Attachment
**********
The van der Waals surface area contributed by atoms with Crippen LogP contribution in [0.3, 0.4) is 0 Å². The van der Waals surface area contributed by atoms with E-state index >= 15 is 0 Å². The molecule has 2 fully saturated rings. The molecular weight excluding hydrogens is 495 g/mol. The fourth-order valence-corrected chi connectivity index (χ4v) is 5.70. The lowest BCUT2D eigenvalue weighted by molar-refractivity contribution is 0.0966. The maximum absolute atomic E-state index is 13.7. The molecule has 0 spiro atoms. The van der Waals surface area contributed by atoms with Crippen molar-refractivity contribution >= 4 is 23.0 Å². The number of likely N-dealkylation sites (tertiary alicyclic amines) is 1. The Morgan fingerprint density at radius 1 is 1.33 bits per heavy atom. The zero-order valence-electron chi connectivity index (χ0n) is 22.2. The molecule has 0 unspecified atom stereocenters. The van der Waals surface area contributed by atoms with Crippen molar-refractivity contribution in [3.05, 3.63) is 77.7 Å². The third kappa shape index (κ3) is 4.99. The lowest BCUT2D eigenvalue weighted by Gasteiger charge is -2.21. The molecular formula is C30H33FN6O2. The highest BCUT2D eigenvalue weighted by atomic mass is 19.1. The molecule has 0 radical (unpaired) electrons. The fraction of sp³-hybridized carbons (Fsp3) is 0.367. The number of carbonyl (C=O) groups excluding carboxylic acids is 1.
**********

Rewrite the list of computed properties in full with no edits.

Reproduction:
The van der Waals surface area contributed by atoms with Crippen LogP contribution in [0.3, 0.4) is 0 Å². The van der Waals surface area contributed by atoms with E-state index >= 15 is 0 Å². The molecule has 2 fully saturated rings. The molecular weight excluding hydrogens is 495 g/mol. The fourth-order valence-corrected chi connectivity index (χ4v) is 5.70. The lowest BCUT2D eigenvalue weighted by molar-refractivity contribution is 0.0966. The maximum absolute atomic E-state index is 13.7. The molecule has 0 spiro atoms. The van der Waals surface area contributed by atoms with Crippen molar-refractivity contribution >= 4 is 23.0 Å². The number of likely N-dealkylation sites (tertiary alicyclic amines) is 1. The Morgan fingerprint density at radius 1 is 1.33 bits per heavy atom. The zero-order valence-electron chi connectivity index (χ0n) is 22.2. The molecule has 0 unspecified atom stereocenters. The van der Waals surface area contributed by atoms with Crippen molar-refractivity contribution in [3.05, 3.63) is 77.7 Å². The third kappa shape index (κ3) is 4.99. The lowest BCUT2D eigenvalue weighted by Gasteiger charge is -2.21. The molecular formula is C30H33FN6O2. The highest BCUT2D eigenvalue weighted by atomic mass is 19.1. The molecule has 0 radical (unpaired) electrons. The fraction of sp³-hybridized carbons (Fsp3) is 0.367. The number of carbonyl (C=O) groups excluding carboxylic acids is 1.